Roger Clegg: No reason for 'preferences' in contracting

The recent controversy over the awarding of a particular contract by the Philadelphia School District raises an obvious question: Why, in 2011, should a government agency be awarding contracts with a preferential eye on race, ethnicity, and sex? And the answer is: It shouldn’t.

Such discrimination — the balance of this essay will speak only of racial discrimination, but it’s talking about ethnicity and sex, too — is wrong as a matter of broad principle, but let’s focus on it just in the contracting area. That’s because, even if you think that affirmative action is justified in, say, college admissions, it makes no sense in contracting.

By the way, the phrase affirmative action can mean both racial preferences (which are bad) and taking positive steps to ensure nondiscrimination against anyone (the original meaning). Nobody has any objection to the latter, and the former — which includes not only set-asides, but also “targets” and “goals,” since they inevitably lead to quotas — is the focus here.

The purported justification for preferences in contracting is much narrower than in university admissions. There is no “diversity” justification for them, since there is no African American vs. Latino vs. white perspective on how to repave a school parking lot. The only justification is remedial — that is, a claim that we have to use racial preferences to remedy racial discrimination.

But, as Chief Justice of the United States John G. Roberts Jr. wrote recently, “the way to stop discrimination on the basis of race is to stop discriminating on the basis of race.”

The costs of such discrimination are great. People’s livelihoods are at stake, in addition to its being unfair and divisive.

There are other costs, too. Any system that awards contracts to those other than the lowest qualified bidder will cost the taxpayers money. Corruption is inevitable in government contracting, but historically, it always seems to get worse once racial preferences are added to the mix. “Front” companies are a persistent problem, and frequently, the companies that benefit the most, and benefit over and over again, are hardly “disadvantaged.”

Using such classifications and preferences will invite costly litigation challenging the constitutionality of the program — litigation the government will almost certainly lose.

Sometimes, it is urged that expensive “disparity studies” be commissioned to justify contracting preferences. Of course, claims of racial disparities, particularly when presented by those who stand to gain monetarily if contracting preferences are used, must be viewed with an appropriate degree of skepticism. Besides, a disparity is not necessarily evidence of discrimination, let alone proof of discrimination.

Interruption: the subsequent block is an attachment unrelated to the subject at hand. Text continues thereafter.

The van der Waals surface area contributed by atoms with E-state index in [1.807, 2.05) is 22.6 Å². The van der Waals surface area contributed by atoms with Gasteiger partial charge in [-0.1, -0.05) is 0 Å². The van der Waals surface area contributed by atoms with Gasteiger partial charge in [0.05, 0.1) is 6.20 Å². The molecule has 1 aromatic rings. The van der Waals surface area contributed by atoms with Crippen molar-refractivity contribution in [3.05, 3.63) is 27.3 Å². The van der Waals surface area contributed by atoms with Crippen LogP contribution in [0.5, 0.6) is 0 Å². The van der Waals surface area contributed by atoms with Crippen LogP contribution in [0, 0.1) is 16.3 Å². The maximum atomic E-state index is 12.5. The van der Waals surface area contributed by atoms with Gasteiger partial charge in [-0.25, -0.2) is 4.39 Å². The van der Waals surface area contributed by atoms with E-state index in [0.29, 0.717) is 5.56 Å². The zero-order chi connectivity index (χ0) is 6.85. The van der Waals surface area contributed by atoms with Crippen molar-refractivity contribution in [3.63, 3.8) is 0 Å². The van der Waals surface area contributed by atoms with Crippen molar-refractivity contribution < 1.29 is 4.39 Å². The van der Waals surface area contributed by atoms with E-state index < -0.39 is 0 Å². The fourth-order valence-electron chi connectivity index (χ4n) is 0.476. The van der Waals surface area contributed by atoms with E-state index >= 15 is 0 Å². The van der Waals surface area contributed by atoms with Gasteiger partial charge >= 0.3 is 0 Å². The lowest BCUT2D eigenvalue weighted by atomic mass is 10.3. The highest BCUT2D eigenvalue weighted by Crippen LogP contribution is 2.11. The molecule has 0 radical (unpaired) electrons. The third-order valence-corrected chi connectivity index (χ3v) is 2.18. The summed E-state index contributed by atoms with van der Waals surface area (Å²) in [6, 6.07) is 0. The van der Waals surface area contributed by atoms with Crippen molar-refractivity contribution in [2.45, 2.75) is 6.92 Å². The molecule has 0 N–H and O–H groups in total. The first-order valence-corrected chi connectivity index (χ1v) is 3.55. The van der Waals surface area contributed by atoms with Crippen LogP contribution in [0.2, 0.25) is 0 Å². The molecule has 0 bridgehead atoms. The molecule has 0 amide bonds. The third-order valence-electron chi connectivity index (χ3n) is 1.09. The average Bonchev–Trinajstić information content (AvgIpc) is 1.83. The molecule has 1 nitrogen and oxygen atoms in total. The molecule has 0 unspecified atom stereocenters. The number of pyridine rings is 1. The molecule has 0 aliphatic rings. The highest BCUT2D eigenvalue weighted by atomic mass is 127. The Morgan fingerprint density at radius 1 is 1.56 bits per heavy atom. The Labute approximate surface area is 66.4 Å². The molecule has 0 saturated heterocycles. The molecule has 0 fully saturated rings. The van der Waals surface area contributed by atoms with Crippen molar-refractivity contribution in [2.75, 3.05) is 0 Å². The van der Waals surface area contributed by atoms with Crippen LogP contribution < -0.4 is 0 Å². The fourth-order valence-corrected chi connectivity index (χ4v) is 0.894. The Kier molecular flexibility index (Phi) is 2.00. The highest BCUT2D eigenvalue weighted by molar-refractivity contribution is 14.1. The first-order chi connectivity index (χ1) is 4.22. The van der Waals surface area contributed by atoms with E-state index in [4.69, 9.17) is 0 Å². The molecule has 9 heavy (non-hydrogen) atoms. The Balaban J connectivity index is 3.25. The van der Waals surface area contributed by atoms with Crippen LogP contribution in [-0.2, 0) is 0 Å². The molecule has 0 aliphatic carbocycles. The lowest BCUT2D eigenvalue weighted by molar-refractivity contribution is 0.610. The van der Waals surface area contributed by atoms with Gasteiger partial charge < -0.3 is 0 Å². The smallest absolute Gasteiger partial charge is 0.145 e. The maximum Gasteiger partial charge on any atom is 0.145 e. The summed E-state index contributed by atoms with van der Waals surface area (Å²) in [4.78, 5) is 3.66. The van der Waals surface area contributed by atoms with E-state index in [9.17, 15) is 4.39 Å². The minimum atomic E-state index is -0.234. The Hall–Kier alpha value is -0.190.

These disparity studies often lead to counterintuitive results. For example, California’s Department of Transportation — with the blessing of the U.S. Transportation Department — now discriminates against whites, Latinos, and some Asian ethnicities in its contracting, and in favor of blacks, <NO1>Native<NO>American Indians, and some other Asian ethnicities.

But here’s the most fundamental response to those who would justify racial preferences as a response to racial discrimination: To the extent that racial groups face discrimination in contracting programs, there are effective responses that do not require racial classifications or preferences.

At every step of the contracting (and subcontracting) process, it is clear that there are better tailored remedies than using racial preferences.

If companies are being excluded from bidding because of unrealistic or irrational bonding or bundling requirements, then those requirements should be changed for all companies, regardless of the race of the owner.

If companies who could submit bids are not doing so, then the publication and other procedures used in soliciting bids should be opened up — but, again, to all potential bidders (regardless of race), not just some.

And, finally, if it can be shown that bids are being denied to the lowest bidder because of that bidder’s race, then there should be put in place safeguards to detect discrimination and sanctions to punish it — but, again, those safeguards and sanctions should protect all companies from race discrimination, not just some.

Contracts are not like university admissions or even employment hiring and promotion, where there is an irreducible and significant amount of subjectivity in the decision-making. Contracting is an area that can be made transparent, and this transparency should make it much easier to detect and correct discrimination.

Even if there could still, in theory, be a few cases of discrimination that go unremedied in the absence of racial classifications, there will be many more cases of discrimination that will result from the institutionalization of racial preferences.

So clear is the constitutional case law in this area that, more and more, when programs are struck down in court, the officials who voted to adopt them are being held personally liable.

In the event of a legal challenge, the government will have to pay its lawyers and expert witnesses; moreover, if it loses (and it will), it will also have to pay the other side’s lawyers and expert witnesses. My organization and Pacific Legal Foundation have recently written a model brief that can be used in challenging these programs, which is posted on the PLF’s website.

Legality aside, why should we want to use something as divisive and unfair as racial classifications and preferences — and why should we want to waste the taxpayers’ money by awarding contracts to other than the lowest qualified bidder?

Roger Clegg is president and general counsel of the Center for Equal Opportunity. Contact him via